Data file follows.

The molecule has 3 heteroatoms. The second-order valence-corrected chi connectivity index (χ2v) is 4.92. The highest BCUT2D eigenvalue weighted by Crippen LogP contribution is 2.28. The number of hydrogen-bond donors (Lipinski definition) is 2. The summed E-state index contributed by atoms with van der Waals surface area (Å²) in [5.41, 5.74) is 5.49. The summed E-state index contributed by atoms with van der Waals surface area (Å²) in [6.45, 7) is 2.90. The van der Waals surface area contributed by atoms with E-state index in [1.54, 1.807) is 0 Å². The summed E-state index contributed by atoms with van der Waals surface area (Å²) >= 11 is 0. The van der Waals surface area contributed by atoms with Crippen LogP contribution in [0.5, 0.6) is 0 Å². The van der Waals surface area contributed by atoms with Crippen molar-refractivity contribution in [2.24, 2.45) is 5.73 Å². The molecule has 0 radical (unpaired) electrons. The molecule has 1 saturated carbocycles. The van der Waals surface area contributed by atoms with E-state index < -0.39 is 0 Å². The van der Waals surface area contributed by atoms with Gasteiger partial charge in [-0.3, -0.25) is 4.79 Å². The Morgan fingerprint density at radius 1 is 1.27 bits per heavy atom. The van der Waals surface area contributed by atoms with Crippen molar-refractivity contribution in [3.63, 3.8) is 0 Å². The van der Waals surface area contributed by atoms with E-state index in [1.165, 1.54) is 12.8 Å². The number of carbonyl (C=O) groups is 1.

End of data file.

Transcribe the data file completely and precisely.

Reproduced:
The molecule has 3 heteroatoms. The second-order valence-corrected chi connectivity index (χ2v) is 4.92. The highest BCUT2D eigenvalue weighted by Crippen LogP contribution is 2.28. The number of hydrogen-bond donors (Lipinski definition) is 2. The summed E-state index contributed by atoms with van der Waals surface area (Å²) in [5.41, 5.74) is 5.49. The summed E-state index contributed by atoms with van der Waals surface area (Å²) in [6.45, 7) is 2.90. The van der Waals surface area contributed by atoms with E-state index in [1.54, 1.807) is 0 Å². The summed E-state index contributed by atoms with van der Waals surface area (Å²) >= 11 is 0. The van der Waals surface area contributed by atoms with Crippen LogP contribution in [0.5, 0.6) is 0 Å². The van der Waals surface area contributed by atoms with Crippen molar-refractivity contribution in [2.24, 2.45) is 5.73 Å². The molecule has 0 radical (unpaired) electrons. The molecule has 1 saturated carbocycles. The van der Waals surface area contributed by atoms with E-state index < -0.39 is 0 Å². The van der Waals surface area contributed by atoms with Gasteiger partial charge in [-0.3, -0.25) is 4.79 Å². The Morgan fingerprint density at radius 1 is 1.27 bits per heavy atom. The van der Waals surface area contributed by atoms with Crippen molar-refractivity contribution in [3.63, 3.8) is 0 Å². The van der Waals surface area contributed by atoms with E-state index in [1.165, 1.54) is 12.8 Å². The number of carbonyl (C=O) groups is 1.